•My colleagues strongly agrees with this perspective shared by Nauviax:
Antipurinergic drugs like suramin, pannexin 1 (PANX1) channel blockers, and other salugenesis therapies are part of induction therapy to reboot healing. They are not meant to be taken for life. These interventions are meant to be bridges. During the induction phase, interventions are meant to act like a cast for a broken leg—they are intended to support the healing process and protect injured tissues from further damage. Once the healing cycle is completed and reentry into the health cycle occurs, then antipurinergic therapy can be discontinued.
Regenerative Medical Treatments of the CDR
As discussed in the previous article, regenerative medicine restores functionality to tissue either by:
•Replacing lost tissue with new tissue (e.g., by using stem cells).
•Reactivating dormant tissue by restoring non-functional and non-dividing cells.
Much of regenerative medicine, in turn, comes down to figuring out which is occurring and how to address it. Since the latter (dormant tissue) is more frequently the issue, regenerative medicine has discovered a variety of highly effective treatments for reactivating those cells—which is extremely helpful for the subject at hand as the CDR causes cells to become dormant.
In many cases, the underlying issue for a patient is specific groups of cells that have become trapped in the CDR, causing either a local effect (which the patient typically can identify) or a systemic one (which is more difficult to trace back to the group of dysfunctional tissue). For example, following surgery, incomplete healing of the cut tissue leads to a chronically activated CDR there. This can cause discomfort within the scar, but it can also activate the central nervous system creating a wide array of systemic complications that can “miraculously” improve or resolve following treatment of the scar.
Once a danger activates a CDR, the sensitivity of cells trapped in that state to additional dangers increases. Since the spike protein not only creates a significant danger but remains in place for a prolonged period (as the vaccine mRNA was designed to resist degradation in the body), it causes existing CDRs to significantly worsen (best shown by the inflammatory flares frequently associated with the vaccine). This results in injuries like old dormant scars developing into a searing pain, and I’ve seen numerous cases where significant improvement to vaccine injured resulted from using neural therapy to treat an old scar.
However, while local treatments of dormant tissue are sometimes helpful, in many cases (e.g., when the vaccine spike protein triggers the CDR throughout the body) a systemic regenerative therapy is needed instead.
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Systemic Regenerative Therapies
In a previous series on Alzheimer’s disease, I discussed the catastrophic costs of the disease to society, the century of corrupt and misguided research into it (which has focused on treating a protective adaptation rather than a cause of the disease), and the fact that effective, and clinically proven (but non-commercializable) treatments have been developed the multibillion-dollar Alzheimer’s research industry won’t even acknowledge. Because of this dysfunctional paradigm, we are now seeing dangerous and non-effective Alzheimer’s drugs be pushed onto the market, which the FDA’s leadership is working directly with the pharmaceutical industry to promote to the public.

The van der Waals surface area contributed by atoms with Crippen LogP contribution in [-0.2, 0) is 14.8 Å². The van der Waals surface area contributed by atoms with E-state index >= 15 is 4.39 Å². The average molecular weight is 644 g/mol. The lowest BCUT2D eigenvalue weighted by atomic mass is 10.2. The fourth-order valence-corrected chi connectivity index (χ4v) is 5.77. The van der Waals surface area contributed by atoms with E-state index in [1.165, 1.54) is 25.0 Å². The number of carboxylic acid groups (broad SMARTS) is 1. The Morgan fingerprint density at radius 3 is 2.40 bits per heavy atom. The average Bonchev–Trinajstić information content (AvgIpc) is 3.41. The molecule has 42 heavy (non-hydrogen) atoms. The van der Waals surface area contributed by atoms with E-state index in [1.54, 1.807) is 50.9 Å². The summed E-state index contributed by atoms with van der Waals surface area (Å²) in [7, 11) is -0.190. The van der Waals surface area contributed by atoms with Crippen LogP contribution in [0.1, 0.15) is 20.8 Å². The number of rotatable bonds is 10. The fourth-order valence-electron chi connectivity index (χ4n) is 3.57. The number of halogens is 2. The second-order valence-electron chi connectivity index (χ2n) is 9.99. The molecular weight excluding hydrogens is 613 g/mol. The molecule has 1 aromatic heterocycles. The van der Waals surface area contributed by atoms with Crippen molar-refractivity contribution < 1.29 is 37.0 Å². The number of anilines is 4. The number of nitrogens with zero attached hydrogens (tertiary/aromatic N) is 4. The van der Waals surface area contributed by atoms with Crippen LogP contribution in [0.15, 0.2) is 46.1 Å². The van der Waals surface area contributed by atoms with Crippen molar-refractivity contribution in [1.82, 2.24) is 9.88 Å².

Alzheimer’s disease is essentially a result of brain cells becoming deactivated and, eventually, being eliminated during the brain’s natural remodeling process. In turn, treating Alzheimer’s becomes a process of:
•Reducing the shocks to those brain cells that cause the dormancy (inhaled anesthetics used in surgery to “temporarily” turn off neurons are one of the most common triggers, but many other toxins may also need to be addressed).
•Providing sustained nourishment to the cells (e.g., nutritionally, through active cognitive activity, or by restoring their proper circulation to the brain).
•Having the brain exit its dormancy. Sometimes this is done with nutritional support (e.g., subcutaneous aluminum-free B1 and B12 injections to support the Kreb’s cycle are very helpful, especially before and after surgery). In many cases, treating Alzheimer’s disease requires mitigating the CDR in the brain. One of our favorite approaches for treating lost neurological function (e.g., after a stroke) is with DMSO, which can revive cells that have not been too severely affected by the CDR.
Note: the common form of hair loss is “Telogen Effluvium.” This name is based on the fact hair cycles through three phases, a growth phase (anagen), a pruning phase (catagen), and a resting phase (telogen). If hair spends too much time in the resting (telogen) phase, hair gradually becomes lost. While they were not initially developed to deal with hair loss, all of the most effective approaches I’ve seen for treating hair loss are regenerative therapies (discussed below) which essentially bring cells out of their rest phase and back into their growth phase.
I’ve wanted to write about the approaches the regenerative medical field uses to systemically treat the CDR, partly because it becomes more and more important as you age (due to cells having increasing difficulty exiting the CDR) and partly because it’s often crucial for addressing long COVID and vaccine injuries.
However, I’ve held off on doing so partly because I wanted to provide the necessary context beforehand (this series took me over a hundred hours to put together, so it took a while to finish) and because I did not want to create accessibility issues for those already relying upon these therapies to treat their vaccine injuries. Because of this, the second half of the article will need to be reserved for a more limited audience.